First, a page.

Jack Thornell was a 26-year-old photographer just starting out with the Associated Press when he was dispatched to cover James Meredith’s March against Fear in June 1966. He wasn’t thrilled. They had skimped on money, declining to send a reporter with him, while competitor United Press International had two men on the job.
Journalists make their own luck, or so they say. This was the assignment that won Thornell a Pulitzer Prize and made him one of the most recognised photographers of the era. He was on the spot after three civil rights workers in Mississippi were slain (later immortalised in the film Mississippi Burning), for the funeral of Martin Luther King (though he missed the assassination itself) and for the march from Selma.
Now 73, Mr Thornell was sitting in the car of his UPI rival – strictly against the rules – parked just south of Hernando, Mississippi, on day two of the march when they spotted James Meredith approaching. Another competitor, from Life magazine, had just gone off to buy them all Coca-Colas – also a fortuitous thing.
“Meredith is coming up in the mirror there and then we hear the shot,” he recalls now.
“We jumped out of the car. Of course we were worried about getting shot too because we were in the line of fire, but fortunately, he crawled our way and I happened to raise up from behind the car around the time that Meredith was grimacing from the middle of the road and I took the photograph.”
He only managed one frame – taken with a 105mm lens on a Nikon camera – and left the scene disconsolate. Before speeding off in his car, the UPI man had boasted of getting a perfect image of the shooter. Thornell felt sure he was in trouble. “I am thinking my career is over. I will just go back and get my photos out of the AP regional office and resign. Or get fired.”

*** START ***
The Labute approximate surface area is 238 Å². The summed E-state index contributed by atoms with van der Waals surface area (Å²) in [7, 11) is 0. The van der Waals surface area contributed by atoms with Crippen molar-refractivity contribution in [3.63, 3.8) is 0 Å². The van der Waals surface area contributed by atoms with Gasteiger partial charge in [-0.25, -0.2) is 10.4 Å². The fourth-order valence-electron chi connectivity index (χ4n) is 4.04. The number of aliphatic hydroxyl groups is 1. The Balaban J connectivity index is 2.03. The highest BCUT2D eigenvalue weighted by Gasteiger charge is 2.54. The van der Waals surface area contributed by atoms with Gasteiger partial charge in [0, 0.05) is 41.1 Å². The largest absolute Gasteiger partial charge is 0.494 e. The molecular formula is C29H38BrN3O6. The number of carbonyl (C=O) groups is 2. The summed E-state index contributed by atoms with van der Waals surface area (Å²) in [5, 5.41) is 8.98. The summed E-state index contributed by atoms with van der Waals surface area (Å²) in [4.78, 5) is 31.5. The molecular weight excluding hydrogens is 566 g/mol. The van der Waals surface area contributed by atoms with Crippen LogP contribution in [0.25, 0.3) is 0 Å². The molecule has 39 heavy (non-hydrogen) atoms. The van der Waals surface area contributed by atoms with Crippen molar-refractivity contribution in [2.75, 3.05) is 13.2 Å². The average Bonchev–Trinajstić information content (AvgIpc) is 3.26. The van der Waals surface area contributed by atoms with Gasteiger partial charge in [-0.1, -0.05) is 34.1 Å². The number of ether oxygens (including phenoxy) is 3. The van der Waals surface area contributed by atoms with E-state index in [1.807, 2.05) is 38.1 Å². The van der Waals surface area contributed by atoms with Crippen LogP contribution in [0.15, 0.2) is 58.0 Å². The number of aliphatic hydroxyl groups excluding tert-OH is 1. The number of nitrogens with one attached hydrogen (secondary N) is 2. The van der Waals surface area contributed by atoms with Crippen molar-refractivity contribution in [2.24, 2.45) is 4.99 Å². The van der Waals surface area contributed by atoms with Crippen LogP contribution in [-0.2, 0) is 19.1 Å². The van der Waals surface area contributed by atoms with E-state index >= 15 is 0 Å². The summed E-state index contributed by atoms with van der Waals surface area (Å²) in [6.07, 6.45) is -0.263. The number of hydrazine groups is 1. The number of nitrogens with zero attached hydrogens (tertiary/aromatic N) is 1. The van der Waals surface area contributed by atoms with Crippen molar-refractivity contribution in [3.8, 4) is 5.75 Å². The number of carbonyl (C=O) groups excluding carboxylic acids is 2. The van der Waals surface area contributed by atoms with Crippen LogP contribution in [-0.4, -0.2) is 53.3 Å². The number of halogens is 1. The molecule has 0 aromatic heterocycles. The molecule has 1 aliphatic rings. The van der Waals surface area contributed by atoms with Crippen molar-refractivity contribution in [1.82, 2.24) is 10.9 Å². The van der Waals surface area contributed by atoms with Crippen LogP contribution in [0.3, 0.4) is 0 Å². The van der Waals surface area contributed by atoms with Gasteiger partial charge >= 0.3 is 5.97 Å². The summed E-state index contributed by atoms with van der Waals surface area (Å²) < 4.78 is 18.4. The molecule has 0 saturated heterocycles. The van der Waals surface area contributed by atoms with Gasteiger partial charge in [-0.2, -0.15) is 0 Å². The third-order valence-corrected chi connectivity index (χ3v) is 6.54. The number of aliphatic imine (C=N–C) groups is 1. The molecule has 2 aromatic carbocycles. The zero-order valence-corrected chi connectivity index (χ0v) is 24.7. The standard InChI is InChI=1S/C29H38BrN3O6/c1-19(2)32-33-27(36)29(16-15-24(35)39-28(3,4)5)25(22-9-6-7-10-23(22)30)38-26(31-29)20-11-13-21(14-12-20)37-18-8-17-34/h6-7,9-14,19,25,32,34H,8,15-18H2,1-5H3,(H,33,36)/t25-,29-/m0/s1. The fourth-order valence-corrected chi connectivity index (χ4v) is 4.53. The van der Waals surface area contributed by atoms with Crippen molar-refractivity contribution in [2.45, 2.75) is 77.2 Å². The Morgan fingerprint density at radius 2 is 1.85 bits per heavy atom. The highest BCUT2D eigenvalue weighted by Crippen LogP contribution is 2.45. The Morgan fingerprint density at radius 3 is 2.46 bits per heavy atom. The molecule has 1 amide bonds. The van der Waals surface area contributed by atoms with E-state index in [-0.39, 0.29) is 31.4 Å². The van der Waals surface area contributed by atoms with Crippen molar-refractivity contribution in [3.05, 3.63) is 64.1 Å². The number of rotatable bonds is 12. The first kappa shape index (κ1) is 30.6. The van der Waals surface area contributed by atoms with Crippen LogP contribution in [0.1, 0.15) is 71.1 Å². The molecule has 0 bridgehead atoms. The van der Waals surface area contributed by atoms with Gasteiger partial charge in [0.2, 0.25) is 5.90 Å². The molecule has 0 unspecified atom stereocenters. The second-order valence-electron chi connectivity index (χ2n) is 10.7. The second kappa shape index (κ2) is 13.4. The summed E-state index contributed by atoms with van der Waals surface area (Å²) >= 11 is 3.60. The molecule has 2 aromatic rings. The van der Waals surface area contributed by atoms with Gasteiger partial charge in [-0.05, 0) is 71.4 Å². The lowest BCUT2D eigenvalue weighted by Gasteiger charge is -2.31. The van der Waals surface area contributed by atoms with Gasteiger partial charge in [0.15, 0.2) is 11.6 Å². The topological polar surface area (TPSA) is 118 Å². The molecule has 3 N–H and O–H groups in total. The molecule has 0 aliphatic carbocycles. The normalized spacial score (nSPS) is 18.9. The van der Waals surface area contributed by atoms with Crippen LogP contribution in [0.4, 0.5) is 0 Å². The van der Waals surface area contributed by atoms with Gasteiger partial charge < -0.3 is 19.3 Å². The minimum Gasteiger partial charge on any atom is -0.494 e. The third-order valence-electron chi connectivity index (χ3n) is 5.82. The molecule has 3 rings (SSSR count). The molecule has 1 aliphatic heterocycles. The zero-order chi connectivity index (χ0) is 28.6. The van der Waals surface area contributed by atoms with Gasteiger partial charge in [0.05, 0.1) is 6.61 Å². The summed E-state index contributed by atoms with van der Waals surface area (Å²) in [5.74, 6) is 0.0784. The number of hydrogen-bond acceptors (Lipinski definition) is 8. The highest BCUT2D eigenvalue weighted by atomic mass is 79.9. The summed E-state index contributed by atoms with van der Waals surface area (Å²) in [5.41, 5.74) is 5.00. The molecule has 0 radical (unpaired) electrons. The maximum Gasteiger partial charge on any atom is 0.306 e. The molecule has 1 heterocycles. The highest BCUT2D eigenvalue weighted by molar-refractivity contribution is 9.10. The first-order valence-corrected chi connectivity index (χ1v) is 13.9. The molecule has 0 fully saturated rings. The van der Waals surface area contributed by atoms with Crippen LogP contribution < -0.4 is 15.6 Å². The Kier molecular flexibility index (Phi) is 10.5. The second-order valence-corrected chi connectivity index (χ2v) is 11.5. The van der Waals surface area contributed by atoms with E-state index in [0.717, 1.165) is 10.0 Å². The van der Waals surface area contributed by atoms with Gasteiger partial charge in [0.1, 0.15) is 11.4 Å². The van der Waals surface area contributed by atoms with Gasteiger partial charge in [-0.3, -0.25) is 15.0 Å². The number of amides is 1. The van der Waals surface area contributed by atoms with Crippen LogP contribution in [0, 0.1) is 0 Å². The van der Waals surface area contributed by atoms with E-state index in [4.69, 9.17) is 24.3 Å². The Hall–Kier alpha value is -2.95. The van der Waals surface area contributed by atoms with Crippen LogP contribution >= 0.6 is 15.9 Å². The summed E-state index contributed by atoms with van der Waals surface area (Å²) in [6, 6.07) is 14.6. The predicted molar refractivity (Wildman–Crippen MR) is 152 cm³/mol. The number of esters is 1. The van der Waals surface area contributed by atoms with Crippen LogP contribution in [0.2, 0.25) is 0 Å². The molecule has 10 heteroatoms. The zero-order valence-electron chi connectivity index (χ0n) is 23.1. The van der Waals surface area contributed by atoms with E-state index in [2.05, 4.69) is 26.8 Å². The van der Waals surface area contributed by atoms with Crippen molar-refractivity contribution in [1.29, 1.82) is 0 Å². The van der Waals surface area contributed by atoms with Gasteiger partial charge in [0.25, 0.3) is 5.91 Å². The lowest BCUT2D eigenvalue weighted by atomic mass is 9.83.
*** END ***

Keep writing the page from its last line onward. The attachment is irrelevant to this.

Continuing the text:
In the end it was AP’s news division that messed up. A trainee in Memphis overheard a reporter on the local paper, The Commercial Appeal, saying Meredith had been “shot dead”. In fact, what the reporter said was “shot in the head”, but it was too late. The trainee told New York that Meredith had perished and Walter Cronkite of CBS repeated it on the evening news. “The AP had killed him!” Thornell recalls now. In fact the shooter had only used birdshot. Real bullets, of course, and Meredith would surely have perished.
The trainee was summarily sacked, Thornell says. “Meanwhile it turned out that I did get one picture of the guy [the shooter] in the bushes. You see his face sticking up. So, anyway, I got the Pulitzer.”
Thornell, who retired in 1985 and lives today just outside New Orleans, Louisiana, does have some tinge of regret about that day, however. When the shooting was over and the photographers from the other media organisations caught up, they descended on Meredith “like vultures” while he lay bleeding.
“He looks up and says, ‘Can you get me some help?’, and of course we carried on doing our job,” he admits. But it wasn’t long before state police arrived and an ambulance was called. James Meredith would eventually finish his march, and, of course, Jack Thornell was there to meet him.